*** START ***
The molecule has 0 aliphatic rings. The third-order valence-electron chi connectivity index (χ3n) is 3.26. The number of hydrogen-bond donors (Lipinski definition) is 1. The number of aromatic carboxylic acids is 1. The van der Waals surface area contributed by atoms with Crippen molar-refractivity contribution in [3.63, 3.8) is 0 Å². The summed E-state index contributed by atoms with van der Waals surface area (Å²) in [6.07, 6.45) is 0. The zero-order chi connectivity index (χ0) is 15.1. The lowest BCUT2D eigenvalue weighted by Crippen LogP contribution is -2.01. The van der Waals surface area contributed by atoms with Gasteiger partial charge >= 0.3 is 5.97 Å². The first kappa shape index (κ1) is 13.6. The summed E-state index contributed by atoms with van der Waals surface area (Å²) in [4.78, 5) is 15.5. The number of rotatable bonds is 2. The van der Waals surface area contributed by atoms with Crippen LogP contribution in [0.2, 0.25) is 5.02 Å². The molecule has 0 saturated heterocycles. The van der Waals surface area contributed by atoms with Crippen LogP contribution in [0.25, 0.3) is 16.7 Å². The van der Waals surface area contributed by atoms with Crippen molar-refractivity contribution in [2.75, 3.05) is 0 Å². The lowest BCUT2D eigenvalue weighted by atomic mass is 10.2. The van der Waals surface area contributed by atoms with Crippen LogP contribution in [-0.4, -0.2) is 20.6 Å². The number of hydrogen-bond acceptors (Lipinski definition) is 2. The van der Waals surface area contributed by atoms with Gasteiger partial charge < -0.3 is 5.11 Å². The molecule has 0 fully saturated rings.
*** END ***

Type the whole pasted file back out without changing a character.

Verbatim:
The molecule has 0 aliphatic rings. The third-order valence-electron chi connectivity index (χ3n) is 3.26. The number of hydrogen-bond donors (Lipinski definition) is 1. The number of aromatic carboxylic acids is 1. The van der Waals surface area contributed by atoms with Crippen molar-refractivity contribution in [3.63, 3.8) is 0 Å². The summed E-state index contributed by atoms with van der Waals surface area (Å²) in [6.07, 6.45) is 0. The zero-order chi connectivity index (χ0) is 15.1. The lowest BCUT2D eigenvalue weighted by Crippen LogP contribution is -2.01. The van der Waals surface area contributed by atoms with Gasteiger partial charge >= 0.3 is 5.97 Å². The first kappa shape index (κ1) is 13.6. The summed E-state index contributed by atoms with van der Waals surface area (Å²) in [4.78, 5) is 15.5. The number of rotatable bonds is 2. The van der Waals surface area contributed by atoms with Crippen LogP contribution in [0.2, 0.25) is 5.02 Å². The molecule has 0 saturated heterocycles. The van der Waals surface area contributed by atoms with Crippen LogP contribution in [0.25, 0.3) is 16.7 Å². The van der Waals surface area contributed by atoms with Crippen molar-refractivity contribution in [2.75, 3.05) is 0 Å². The lowest BCUT2D eigenvalue weighted by atomic mass is 10.2. The van der Waals surface area contributed by atoms with Crippen LogP contribution in [-0.4, -0.2) is 20.6 Å². The number of hydrogen-bond acceptors (Lipinski definition) is 2. The van der Waals surface area contributed by atoms with Gasteiger partial charge < -0.3 is 5.11 Å². The molecule has 0 fully saturated rings.